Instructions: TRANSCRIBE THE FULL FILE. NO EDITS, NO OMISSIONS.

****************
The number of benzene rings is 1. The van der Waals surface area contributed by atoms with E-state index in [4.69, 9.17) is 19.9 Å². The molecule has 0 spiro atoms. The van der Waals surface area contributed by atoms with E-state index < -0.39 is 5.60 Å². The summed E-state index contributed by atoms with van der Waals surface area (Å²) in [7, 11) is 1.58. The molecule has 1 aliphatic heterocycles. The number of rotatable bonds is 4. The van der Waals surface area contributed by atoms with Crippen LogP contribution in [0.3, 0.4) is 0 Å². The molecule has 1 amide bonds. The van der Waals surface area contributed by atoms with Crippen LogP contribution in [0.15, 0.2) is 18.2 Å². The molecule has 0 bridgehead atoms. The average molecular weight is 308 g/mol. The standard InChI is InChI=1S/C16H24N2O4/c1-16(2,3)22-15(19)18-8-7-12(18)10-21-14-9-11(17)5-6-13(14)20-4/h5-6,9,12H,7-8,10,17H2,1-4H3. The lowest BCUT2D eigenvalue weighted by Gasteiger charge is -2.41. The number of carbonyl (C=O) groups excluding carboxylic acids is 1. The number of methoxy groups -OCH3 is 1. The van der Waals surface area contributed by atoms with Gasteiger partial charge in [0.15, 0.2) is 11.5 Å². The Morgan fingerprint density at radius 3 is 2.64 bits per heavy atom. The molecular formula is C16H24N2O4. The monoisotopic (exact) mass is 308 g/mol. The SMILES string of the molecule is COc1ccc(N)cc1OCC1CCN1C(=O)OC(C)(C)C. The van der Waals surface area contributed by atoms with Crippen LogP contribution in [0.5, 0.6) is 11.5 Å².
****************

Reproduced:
The number of benzene rings is 1. The van der Waals surface area contributed by atoms with E-state index in [4.69, 9.17) is 19.9 Å². The molecule has 0 spiro atoms. The van der Waals surface area contributed by atoms with E-state index < -0.39 is 5.60 Å². The summed E-state index contributed by atoms with van der Waals surface area (Å²) in [7, 11) is 1.58. The molecule has 1 aliphatic heterocycles. The number of rotatable bonds is 4. The van der Waals surface area contributed by atoms with Crippen LogP contribution in [0.3, 0.4) is 0 Å². The molecule has 1 amide bonds. The van der Waals surface area contributed by atoms with Crippen LogP contribution in [0.15, 0.2) is 18.2 Å². The molecule has 0 bridgehead atoms. The average molecular weight is 308 g/mol. The standard InChI is InChI=1S/C16H24N2O4/c1-16(2,3)22-15(19)18-8-7-12(18)10-21-14-9-11(17)5-6-13(14)20-4/h5-6,9,12H,7-8,10,17H2,1-4H3. The lowest BCUT2D eigenvalue weighted by Gasteiger charge is -2.41. The number of carbonyl (C=O) groups excluding carboxylic acids is 1. The number of methoxy groups -OCH3 is 1. The van der Waals surface area contributed by atoms with Gasteiger partial charge in [0.15, 0.2) is 11.5 Å². The Morgan fingerprint density at radius 3 is 2.64 bits per heavy atom. The molecular formula is C16H24N2O4. The monoisotopic (exact) mass is 308 g/mol. The SMILES string of the molecule is COc1ccc(N)cc1OCC1CCN1C(=O)OC(C)(C)C. The van der Waals surface area contributed by atoms with Crippen LogP contribution in [0.5, 0.6) is 11.5 Å².